What are you reading? Jan 23, 2013

by: plf515

Wed Jan 23, 2013 at 06:22:47 AM EST

For those who are new ... we discuss books.  I list what I'm reading, and people comment with what they're reading.  Sometimes, on Sundays, I post a special edition on a particular genre or topic.

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Just finished

Nothing this week

Now reading
Cooler Smarter: Practical tips for low carbon living by the scientists at Union of Concerned Scientists, a great group. These folk make sense, concentrating on the changes you can make that have the biggest impact with the least effort.

Thinking, fast and slow by Daniel Kahneman.  Kahneman, most famous for his work with the late Amos Tversky, is one of the leading psychologists of the times. Here, he posits that our brains have two systems: A fast one and a slow one. Neither is better, but they are good at different things. This is a brilliant book: Full of insight and very well written, as well.

What hath God wrought? by Daniel Walker Howe. Subtitled "The transformation of America 1815-1848. I am reading this with the History group at GoodReads.  This is very well written, and does a good job especially with coverage of the treatment of Blacks and Native Americans.

The hard SF renaissance ed. by David G. Hartwell.  A large anthology of "hard" SF from the 90's and 00's. I think Hartwell takes SF a bit too seriously, but the stories are good.

On politics: A history of political thought from Herodotus to the present  by Alan Ryan. What the subtitle says - a history of political thought.  

Snakes can't run by Ed Lin
A mystery/police procedural set in NYC's Chinatown in the 1970s. "Snakes" is a slang term for illegal immigrants.

Far from the Tree: Parents, children and the search for identity  by Andrew Solomon.
The title comes from the phrase "the apple doesn't fall far from the tree". This book is about apples (children) who did fall far from the tree (parents). This book got amazing reviews and it grabbed me from the opening:

"There is no such thing as reproduction. When two people decide to have a baby, they engage in an act of production, and the widespread use of the word reproduction for this activity, with its implication that two people are but braiding themselves together, is at best a euphemism to comfort prospective parents before they get in over their heads"

I don't agree with all that Solomon says, but this is a book to make you think about deep questions of humanity.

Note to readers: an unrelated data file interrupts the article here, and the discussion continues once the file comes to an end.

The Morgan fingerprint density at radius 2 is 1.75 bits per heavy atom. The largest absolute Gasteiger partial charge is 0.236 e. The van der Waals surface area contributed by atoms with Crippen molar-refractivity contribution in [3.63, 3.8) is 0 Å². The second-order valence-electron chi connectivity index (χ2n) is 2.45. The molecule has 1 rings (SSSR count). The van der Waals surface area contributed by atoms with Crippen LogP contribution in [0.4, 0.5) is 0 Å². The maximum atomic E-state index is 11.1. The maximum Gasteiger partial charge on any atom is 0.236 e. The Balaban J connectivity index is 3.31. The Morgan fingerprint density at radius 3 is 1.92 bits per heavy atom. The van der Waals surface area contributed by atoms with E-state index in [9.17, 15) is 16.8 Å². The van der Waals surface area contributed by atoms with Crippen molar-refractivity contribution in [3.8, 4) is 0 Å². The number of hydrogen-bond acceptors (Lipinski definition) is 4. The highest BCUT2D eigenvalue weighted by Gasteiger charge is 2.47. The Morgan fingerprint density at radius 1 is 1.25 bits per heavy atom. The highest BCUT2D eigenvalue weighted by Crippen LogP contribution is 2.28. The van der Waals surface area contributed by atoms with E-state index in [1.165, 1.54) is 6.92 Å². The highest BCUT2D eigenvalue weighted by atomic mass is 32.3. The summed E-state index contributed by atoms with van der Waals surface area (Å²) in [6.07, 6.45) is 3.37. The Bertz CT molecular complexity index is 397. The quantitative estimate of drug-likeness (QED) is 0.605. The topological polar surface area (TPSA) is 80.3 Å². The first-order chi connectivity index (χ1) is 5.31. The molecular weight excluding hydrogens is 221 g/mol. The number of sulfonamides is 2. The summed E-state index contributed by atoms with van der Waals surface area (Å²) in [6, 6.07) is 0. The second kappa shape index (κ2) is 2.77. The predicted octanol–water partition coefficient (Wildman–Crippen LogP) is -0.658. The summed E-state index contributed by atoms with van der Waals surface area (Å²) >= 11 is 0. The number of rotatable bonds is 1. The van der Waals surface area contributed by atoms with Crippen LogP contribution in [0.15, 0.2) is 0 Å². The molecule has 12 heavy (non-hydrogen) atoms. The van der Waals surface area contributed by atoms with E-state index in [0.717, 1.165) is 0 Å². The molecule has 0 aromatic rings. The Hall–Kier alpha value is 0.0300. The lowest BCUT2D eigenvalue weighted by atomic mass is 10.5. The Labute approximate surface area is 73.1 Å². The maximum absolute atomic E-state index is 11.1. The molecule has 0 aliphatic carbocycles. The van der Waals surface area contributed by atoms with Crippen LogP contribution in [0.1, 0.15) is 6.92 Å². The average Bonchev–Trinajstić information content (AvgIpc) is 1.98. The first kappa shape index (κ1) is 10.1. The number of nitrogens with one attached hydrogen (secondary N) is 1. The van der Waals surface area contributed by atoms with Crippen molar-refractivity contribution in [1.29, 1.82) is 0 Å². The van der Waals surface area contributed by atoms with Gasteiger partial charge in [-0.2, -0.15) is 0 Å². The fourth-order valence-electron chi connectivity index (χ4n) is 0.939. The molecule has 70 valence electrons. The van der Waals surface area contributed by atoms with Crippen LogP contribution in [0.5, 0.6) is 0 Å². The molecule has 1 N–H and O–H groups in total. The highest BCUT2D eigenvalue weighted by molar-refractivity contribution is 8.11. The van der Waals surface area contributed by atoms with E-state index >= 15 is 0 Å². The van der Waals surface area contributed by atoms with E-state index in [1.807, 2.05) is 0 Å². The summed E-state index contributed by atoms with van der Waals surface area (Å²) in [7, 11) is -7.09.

Rayburn: A Biography by D. B. Hardeman. A very admiring look at Sam Rayburn, former speaker of the House.

Just started
He, she and it  by Marge Percy. Really only a couple pages into it, but it's near future dystopian SF set on Earth.  

plf515 :: What are you reading? Jan 23, 2013
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Re-Reading (2.00 / 10)
I mainly read to escape. I am currently re-reading Robert van Gulik's Judge Dee series.

"A dreamer is one who can only find his way by moonlight, and his punishment is that he sees the dawn before the rest of the world." Oscar Wilde

This week (2.00 / 9)
I've been kind of odd. I'm trying to get back to reading at least some fiction (it's hard to keep myself stocked in non-fiction honestly) but having only limited success.

Finished: Far From the Tree by Andrew Solomon, which I give 6 stars out of a possible 5. Very timely for me because of a diagnostic process I'm going through and some of the reactions/reflections that's triggering in me.

Read: Harry Potter and the Chamber of Secrets by J.K. Rowling (book 2). Struck out with Lord of the Rings, now seem to be striking out with Harry Potter.

Read: The Archimedes Codes by Reviel Netz & William Noel. Non-fiction about Archimedes Codex C, a palimphset which was located in the 90's. Full & partial Archimedes texts copied in the first millenium (along with other ancient parchment texts) had been scraped and re-used for a middle ages prayer book. This is the story of the attempt to decipher some of the Archimedes text that exists nowhere else.

Just started: The Aleppo Codex by Matti Friedman. Again non-fiction, about the history of an very ancient Old Testament manuscript.

Coming next: The Hangman's Daughter by Oliver Pötzsch. Another attempt at fiction. Set in the 1660's, it appealed to me because I'm on an ancient manuscript kick.

Enduring security and lasting peace do not require perpetual war.

Barack Obama 1/21/2013

I am still working my way through Anglo-Saxon Somerset. (2.00 / 9)
It is forcing me to think about social change from the 5th through the 7th century in various parts of Britain. It is really difficult because we have so little in the way of written history, and most of the classic Anglo-Saxon archaeology comes from eastern England (East Anglia and Yorkshire).

If you can recommend any (2.00 / 7)
non-academic reading on that time period I'd love it. Doesn't have to be light reading, just looking for something that doesn't assume your level of knowledge of the field.

Enduring security and lasting peace do not require perpetual war.

Barack Obama 1/21/2013

[ Parent ]
That's hard. Let me have a think. (2.00 / 7)
So much of the literature is really dense and written by and for specialists. I do Like Wroxeter: Life and Death in a Roman City. Wroxeter is the one of the large roman towns that survived into the post-Roman period.